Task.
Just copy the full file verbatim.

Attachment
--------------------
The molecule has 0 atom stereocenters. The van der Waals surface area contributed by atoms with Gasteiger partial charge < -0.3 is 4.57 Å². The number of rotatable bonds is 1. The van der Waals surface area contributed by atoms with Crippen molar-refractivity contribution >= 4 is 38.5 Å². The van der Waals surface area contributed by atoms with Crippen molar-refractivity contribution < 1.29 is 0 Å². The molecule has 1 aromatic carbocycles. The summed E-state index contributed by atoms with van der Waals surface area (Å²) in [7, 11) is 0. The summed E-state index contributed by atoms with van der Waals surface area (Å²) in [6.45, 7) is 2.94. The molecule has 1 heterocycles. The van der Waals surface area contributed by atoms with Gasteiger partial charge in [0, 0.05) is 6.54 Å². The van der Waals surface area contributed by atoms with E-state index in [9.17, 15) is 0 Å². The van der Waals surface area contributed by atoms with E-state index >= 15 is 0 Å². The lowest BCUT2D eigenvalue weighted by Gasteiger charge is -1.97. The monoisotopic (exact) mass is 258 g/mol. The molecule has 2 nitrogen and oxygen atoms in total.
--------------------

The molecule has 0 atom stereocenters. The van der Waals surface area contributed by atoms with Gasteiger partial charge < -0.3 is 4.57 Å². The number of rotatable bonds is 1. The van der Waals surface area contributed by atoms with Crippen molar-refractivity contribution >= 4 is 38.5 Å². The van der Waals surface area contributed by atoms with Crippen molar-refractivity contribution < 1.29 is 0 Å². The molecule has 1 aromatic carbocycles. The summed E-state index contributed by atoms with van der Waals surface area (Å²) in [7, 11) is 0. The summed E-state index contributed by atoms with van der Waals surface area (Å²) in [6.45, 7) is 2.94. The molecule has 1 heterocycles. The van der Waals surface area contributed by atoms with Gasteiger partial charge in [0, 0.05) is 6.54 Å². The van der Waals surface area contributed by atoms with E-state index in [9.17, 15) is 0 Å². The van der Waals surface area contributed by atoms with E-state index >= 15 is 0 Å². The lowest BCUT2D eigenvalue weighted by Gasteiger charge is -1.97. The monoisotopic (exact) mass is 258 g/mol. The molecule has 2 nitrogen and oxygen atoms in total.